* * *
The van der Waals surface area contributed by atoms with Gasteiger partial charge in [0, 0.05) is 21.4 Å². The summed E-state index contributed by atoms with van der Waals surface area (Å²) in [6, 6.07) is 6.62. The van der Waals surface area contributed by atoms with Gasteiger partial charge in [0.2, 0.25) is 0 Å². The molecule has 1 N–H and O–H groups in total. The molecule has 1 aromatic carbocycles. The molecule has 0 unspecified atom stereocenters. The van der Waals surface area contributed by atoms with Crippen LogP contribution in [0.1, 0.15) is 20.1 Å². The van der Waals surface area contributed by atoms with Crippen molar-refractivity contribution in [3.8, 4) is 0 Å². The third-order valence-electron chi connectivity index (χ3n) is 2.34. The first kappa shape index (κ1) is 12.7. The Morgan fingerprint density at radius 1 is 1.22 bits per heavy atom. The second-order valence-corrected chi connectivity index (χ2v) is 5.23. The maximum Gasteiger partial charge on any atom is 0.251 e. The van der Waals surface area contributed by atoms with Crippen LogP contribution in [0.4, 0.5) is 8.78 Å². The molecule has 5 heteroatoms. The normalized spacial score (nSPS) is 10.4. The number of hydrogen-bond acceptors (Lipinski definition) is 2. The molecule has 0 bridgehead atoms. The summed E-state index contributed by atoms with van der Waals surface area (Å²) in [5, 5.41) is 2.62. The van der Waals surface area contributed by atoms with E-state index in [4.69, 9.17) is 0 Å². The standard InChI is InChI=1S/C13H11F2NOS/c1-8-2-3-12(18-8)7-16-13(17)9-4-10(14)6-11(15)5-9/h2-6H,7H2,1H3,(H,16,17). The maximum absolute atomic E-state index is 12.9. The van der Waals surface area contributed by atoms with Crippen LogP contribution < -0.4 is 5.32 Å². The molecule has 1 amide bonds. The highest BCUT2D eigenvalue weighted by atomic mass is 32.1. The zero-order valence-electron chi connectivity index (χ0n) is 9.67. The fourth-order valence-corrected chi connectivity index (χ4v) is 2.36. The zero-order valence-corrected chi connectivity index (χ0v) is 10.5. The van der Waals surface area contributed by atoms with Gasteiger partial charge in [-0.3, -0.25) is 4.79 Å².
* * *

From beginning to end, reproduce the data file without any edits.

The van der Waals surface area contributed by atoms with Gasteiger partial charge in [0, 0.05) is 21.4 Å². The summed E-state index contributed by atoms with van der Waals surface area (Å²) in [6, 6.07) is 6.62. The van der Waals surface area contributed by atoms with Gasteiger partial charge in [0.2, 0.25) is 0 Å². The molecule has 1 N–H and O–H groups in total. The molecule has 1 aromatic carbocycles. The molecule has 0 unspecified atom stereocenters. The van der Waals surface area contributed by atoms with Crippen LogP contribution in [0.1, 0.15) is 20.1 Å². The van der Waals surface area contributed by atoms with Crippen molar-refractivity contribution in [3.8, 4) is 0 Å². The third-order valence-electron chi connectivity index (χ3n) is 2.34. The first kappa shape index (κ1) is 12.7. The Morgan fingerprint density at radius 1 is 1.22 bits per heavy atom. The second-order valence-corrected chi connectivity index (χ2v) is 5.23. The maximum Gasteiger partial charge on any atom is 0.251 e. The van der Waals surface area contributed by atoms with Crippen LogP contribution in [0.4, 0.5) is 8.78 Å². The molecule has 5 heteroatoms. The normalized spacial score (nSPS) is 10.4. The number of hydrogen-bond acceptors (Lipinski definition) is 2. The molecule has 0 bridgehead atoms. The summed E-state index contributed by atoms with van der Waals surface area (Å²) in [5, 5.41) is 2.62. The van der Waals surface area contributed by atoms with E-state index in [4.69, 9.17) is 0 Å². The standard InChI is InChI=1S/C13H11F2NOS/c1-8-2-3-12(18-8)7-16-13(17)9-4-10(14)6-11(15)5-9/h2-6H,7H2,1H3,(H,16,17). The maximum absolute atomic E-state index is 12.9. The van der Waals surface area contributed by atoms with Crippen LogP contribution < -0.4 is 5.32 Å². The molecule has 1 amide bonds. The highest BCUT2D eigenvalue weighted by atomic mass is 32.1. The zero-order valence-electron chi connectivity index (χ0n) is 9.67. The fourth-order valence-corrected chi connectivity index (χ4v) is 2.36. The zero-order valence-corrected chi connectivity index (χ0v) is 10.5. The van der Waals surface area contributed by atoms with Gasteiger partial charge in [-0.3, -0.25) is 4.79 Å².